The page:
How the pandemic has affected the mental health of new moms
The COVID-19 pandemic has brought forth a whole new set of complications to the experience of new motherhood. It has been a trying time to give birth, from the postponement or cancellation of celebrations such as baby showers to having to throw a prepared birth plan out the window.
Experts in maternal mental health are concerned about the emotional well-being of the present generation of expectant and new moms, who have experienced more than the usual challenges.
Since there has been limited access to prenatal appointments and delivery rooms due to COVID precautions, new moms have had far fewer options than usual for crucial support during their pregnancy and the labor and delivery process.
The barriers to talking about these issues (embarrassment, shame, guilt) get in the way of many women getting the help they need. Additionally, many new moms are unaware of the different psychological health issues that can go along with having a new baby. They may think what they’re feeling is normal when it’s not or that the depression or anxiety will eventually go away on its own. They may attribute their issues to the lack of sleep that all new parents experience. While this is true to some degree (sleep deprivation can exacerbate mental health issues), the problems will only worsen if their symptoms go untreated.
Treatment for postpartum mental health issues
It’s important to remember that postpartum mental health conditions can significantly impact both the mother and child if left untreated.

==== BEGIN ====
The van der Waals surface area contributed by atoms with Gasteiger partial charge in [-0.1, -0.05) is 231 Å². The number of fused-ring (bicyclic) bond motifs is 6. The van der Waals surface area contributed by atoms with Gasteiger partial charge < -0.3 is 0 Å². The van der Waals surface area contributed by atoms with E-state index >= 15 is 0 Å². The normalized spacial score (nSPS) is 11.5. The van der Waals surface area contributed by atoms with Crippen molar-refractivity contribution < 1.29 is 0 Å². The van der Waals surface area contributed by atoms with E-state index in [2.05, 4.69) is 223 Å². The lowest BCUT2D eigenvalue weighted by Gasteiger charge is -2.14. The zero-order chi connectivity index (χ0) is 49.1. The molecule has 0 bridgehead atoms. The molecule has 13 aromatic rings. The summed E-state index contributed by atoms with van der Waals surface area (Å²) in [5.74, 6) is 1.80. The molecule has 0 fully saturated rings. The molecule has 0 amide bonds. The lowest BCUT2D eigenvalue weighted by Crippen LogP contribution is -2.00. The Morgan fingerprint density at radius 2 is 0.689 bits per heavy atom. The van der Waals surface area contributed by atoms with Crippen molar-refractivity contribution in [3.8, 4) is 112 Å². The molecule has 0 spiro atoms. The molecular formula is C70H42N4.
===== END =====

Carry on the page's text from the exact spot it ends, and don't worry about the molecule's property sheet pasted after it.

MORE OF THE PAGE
One of the most challenging things about PPD is that many women feel like they have to suffer in silence. They may be ashamed or embarrassed to admit that they’re struggling, so they don’t seek out the help that they need. This is why it’s important to raise awareness about PPD and other maternal mental health issues and let mothers know that they are not alone. There are mental health services available to help them through this difficult time.
If you are a mother struggling with PPD, please reach out for help. There is no shame in getting the treatment you need to feel better. Your mental health is just as important as your physical health, and it deserves just as much care and attention.
You may also do some things on your own to enhance the effectiveness of your therapy and speed up recovery.
Make positive lifestyle choices. Try to incorporate some physical activity into your daily routine. Make an effort to get enough sleep. Eat nutritious meals and avoid alcohol if at all possible.
Set reasonable goals. Don’t put pressure on yourself to accomplish everything. Reduce your expectations of perfection to what you can achieve.
Make time for self-care. Spend some quality time with your family or friends. That might mean asking a partner to look after the baby or arranging for a sitter, but it’s ok to prioritize your mental health and ask for help.
Don’t isolate yourself. Talk to your spouse, family, or friends about your feelings. If your symptoms are severe, ask for help.
If you are struggling with postpartum mental health issues, contact Serene Health. We offer a variety of behavioral health and mental health services. We also have appointments available from our telehealth platform so that you can speak to a therapist online from the comfort of your home. Call us at 844-737-3638 or visit us at www.serenehealth.com to schedule an appointment.